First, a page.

Scientology Leader, 10 Others, Freed On Bail In Spain
Los Angeles Times
December 12, 1988
The president of the Church of Scientology and 10 other members arrested in an investigation of alleged fraud and tax evasion have been released on more than $1 million bail, their lawyer said Sunday.
A judge's order releasing church President Heber Jentzsch, an American, and the others came Saturday after facts were presented that "corrected" some allegations against the group, said the lawyer, Jose Luis Chamorro.
Jentzsch, 53, a native of Salt Lake City, lives in Los Angeles.
Judge Jose Maria Vazquez Honrubia set bail at $650,000 for Jentzsch and at a total of $430,000 for the others.
On Dec. 5, the judge had said he would not grant bail and that he had at least three months to file formal charges against Jentzsch.
The 11 were among 71 people arrested Nov. 20 after a nine-month probe ordered by Vazquez Honrubia, who says Narconon, a church-linked drug rehabilitation program, swindled its clients and lured them into Scientology.
Authorities also have frozen $1.76 million in bank accounts belonging to officials of the church and Narconon because Vazquez Honrubia says the money was not declared to tax authorities.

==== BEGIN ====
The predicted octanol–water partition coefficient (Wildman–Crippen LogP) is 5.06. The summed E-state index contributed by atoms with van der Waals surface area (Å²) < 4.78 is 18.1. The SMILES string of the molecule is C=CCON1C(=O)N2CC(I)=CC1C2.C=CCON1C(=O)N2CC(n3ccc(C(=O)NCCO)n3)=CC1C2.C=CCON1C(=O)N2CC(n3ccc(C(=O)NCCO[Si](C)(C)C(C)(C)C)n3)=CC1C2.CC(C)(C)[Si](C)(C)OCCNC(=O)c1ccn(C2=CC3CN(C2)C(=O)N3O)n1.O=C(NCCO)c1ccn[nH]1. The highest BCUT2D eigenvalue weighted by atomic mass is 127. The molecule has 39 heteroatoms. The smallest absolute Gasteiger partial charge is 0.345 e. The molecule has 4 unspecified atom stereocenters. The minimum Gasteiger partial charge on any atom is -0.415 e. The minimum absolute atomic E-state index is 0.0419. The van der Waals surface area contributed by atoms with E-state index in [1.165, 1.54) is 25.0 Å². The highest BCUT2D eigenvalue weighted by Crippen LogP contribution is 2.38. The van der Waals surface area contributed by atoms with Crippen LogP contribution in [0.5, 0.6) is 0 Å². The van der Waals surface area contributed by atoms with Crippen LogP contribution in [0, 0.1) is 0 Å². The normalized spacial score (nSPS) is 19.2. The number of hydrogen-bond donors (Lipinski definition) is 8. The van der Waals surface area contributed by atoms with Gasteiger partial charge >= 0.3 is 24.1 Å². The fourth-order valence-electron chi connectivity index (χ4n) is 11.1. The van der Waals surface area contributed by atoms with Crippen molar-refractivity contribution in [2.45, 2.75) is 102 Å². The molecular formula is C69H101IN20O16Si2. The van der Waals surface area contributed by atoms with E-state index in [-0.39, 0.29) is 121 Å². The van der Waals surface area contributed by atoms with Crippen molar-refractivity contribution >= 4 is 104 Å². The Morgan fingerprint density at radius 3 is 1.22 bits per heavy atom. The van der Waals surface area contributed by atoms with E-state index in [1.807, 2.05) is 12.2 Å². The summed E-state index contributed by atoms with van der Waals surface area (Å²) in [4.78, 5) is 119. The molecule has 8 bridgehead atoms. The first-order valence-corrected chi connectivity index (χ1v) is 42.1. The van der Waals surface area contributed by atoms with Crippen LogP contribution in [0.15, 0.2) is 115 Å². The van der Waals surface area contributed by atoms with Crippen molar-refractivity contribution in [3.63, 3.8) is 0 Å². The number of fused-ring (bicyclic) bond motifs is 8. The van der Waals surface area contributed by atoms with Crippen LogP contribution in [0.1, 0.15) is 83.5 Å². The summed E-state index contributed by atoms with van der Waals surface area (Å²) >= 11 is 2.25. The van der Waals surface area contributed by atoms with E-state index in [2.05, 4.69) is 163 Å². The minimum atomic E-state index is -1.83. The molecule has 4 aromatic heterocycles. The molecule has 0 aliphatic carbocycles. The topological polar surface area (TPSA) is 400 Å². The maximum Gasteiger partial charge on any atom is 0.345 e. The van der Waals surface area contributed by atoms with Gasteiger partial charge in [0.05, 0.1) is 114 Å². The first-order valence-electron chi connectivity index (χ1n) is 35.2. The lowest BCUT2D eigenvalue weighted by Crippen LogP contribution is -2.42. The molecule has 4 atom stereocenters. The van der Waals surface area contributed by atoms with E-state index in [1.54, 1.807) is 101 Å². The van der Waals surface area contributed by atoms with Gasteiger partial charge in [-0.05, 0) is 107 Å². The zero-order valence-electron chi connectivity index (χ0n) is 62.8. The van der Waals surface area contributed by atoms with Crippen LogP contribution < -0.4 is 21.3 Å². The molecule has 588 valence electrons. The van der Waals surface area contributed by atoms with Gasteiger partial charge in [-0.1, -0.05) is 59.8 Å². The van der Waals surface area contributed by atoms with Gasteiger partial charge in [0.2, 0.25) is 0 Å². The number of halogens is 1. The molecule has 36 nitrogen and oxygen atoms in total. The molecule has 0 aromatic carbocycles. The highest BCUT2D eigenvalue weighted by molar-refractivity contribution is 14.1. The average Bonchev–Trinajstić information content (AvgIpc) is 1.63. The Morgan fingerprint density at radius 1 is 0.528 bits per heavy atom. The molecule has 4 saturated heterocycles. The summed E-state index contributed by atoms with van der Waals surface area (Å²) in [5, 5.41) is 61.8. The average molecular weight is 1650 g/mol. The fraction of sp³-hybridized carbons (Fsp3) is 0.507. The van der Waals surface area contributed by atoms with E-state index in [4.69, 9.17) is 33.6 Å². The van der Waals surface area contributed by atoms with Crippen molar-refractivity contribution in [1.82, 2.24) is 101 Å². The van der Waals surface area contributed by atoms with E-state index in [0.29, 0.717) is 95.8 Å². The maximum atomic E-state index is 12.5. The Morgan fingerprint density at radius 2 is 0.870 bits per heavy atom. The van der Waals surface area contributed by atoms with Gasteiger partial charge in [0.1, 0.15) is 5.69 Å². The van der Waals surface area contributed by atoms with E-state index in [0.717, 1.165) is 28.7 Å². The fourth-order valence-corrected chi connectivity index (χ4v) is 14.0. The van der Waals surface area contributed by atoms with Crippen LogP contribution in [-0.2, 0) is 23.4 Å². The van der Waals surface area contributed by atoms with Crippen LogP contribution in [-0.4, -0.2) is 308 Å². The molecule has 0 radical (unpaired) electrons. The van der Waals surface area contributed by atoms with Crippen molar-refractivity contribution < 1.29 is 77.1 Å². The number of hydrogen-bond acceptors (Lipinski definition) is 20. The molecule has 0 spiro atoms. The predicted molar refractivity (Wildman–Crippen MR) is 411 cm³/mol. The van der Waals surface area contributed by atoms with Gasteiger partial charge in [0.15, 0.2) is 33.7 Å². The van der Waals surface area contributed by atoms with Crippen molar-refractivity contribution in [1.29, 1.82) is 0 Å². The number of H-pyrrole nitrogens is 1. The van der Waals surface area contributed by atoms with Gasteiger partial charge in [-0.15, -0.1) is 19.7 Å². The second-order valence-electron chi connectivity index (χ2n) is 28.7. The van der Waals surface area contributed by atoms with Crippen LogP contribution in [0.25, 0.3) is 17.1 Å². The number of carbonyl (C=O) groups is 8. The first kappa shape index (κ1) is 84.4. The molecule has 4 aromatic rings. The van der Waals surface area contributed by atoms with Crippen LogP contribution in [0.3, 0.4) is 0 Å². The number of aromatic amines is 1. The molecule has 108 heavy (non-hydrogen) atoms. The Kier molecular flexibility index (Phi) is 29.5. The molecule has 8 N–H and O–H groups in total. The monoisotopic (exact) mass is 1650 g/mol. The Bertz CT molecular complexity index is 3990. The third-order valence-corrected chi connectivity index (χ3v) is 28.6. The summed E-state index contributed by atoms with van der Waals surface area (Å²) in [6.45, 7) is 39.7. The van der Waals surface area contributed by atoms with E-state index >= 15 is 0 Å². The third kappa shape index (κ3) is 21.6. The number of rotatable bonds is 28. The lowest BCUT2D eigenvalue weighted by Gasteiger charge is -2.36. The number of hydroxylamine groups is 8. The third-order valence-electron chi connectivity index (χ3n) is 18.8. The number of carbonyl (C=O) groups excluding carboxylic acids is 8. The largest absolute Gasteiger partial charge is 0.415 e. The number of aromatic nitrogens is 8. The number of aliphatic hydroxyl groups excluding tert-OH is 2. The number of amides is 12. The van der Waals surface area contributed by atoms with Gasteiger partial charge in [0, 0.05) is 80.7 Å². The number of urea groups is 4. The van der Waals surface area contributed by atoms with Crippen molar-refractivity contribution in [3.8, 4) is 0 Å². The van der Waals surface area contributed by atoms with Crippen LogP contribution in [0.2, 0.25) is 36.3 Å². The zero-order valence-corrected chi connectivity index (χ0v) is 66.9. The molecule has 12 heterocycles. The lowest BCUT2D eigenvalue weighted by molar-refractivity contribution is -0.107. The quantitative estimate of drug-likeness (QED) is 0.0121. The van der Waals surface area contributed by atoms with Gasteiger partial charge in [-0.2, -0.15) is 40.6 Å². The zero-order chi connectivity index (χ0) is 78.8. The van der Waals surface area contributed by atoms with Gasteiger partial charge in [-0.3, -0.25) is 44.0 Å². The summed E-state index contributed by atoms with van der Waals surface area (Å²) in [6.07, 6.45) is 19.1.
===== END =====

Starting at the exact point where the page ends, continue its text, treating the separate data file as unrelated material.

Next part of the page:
After questioning the 71 people arrested in the raid, Vazquez Honrubia expelled 10 foreigners and released 50 others.
Chamorro said those released Saturday must appear before the judge three times a week as part of the bail conditions accepted after hearing arguments by a six-man team of Spanish lawyers.
Scientology officials in Madrid said Jentzsch has nothing to do with church finances and could not have committed any crimes in Spain because he had never been in the country before November.
The other 10 members released Saturday are American Gerald Finn, a South African man, a Portuguese woman and seven Spaniards, three of them women, Chamorro said, declining to give further information on those released.
The Church of Scientology, founded in the 1950s by L. Ron Hubbard, an American science fiction author and former U.S. Navy officer, is based on Hubbard's 1949 book, "Dianetics: the modern science of mental health."
Followers strive toward a "clear state" by using a lie detector-type device called an "E-Meter," coupled with exercise and counseling.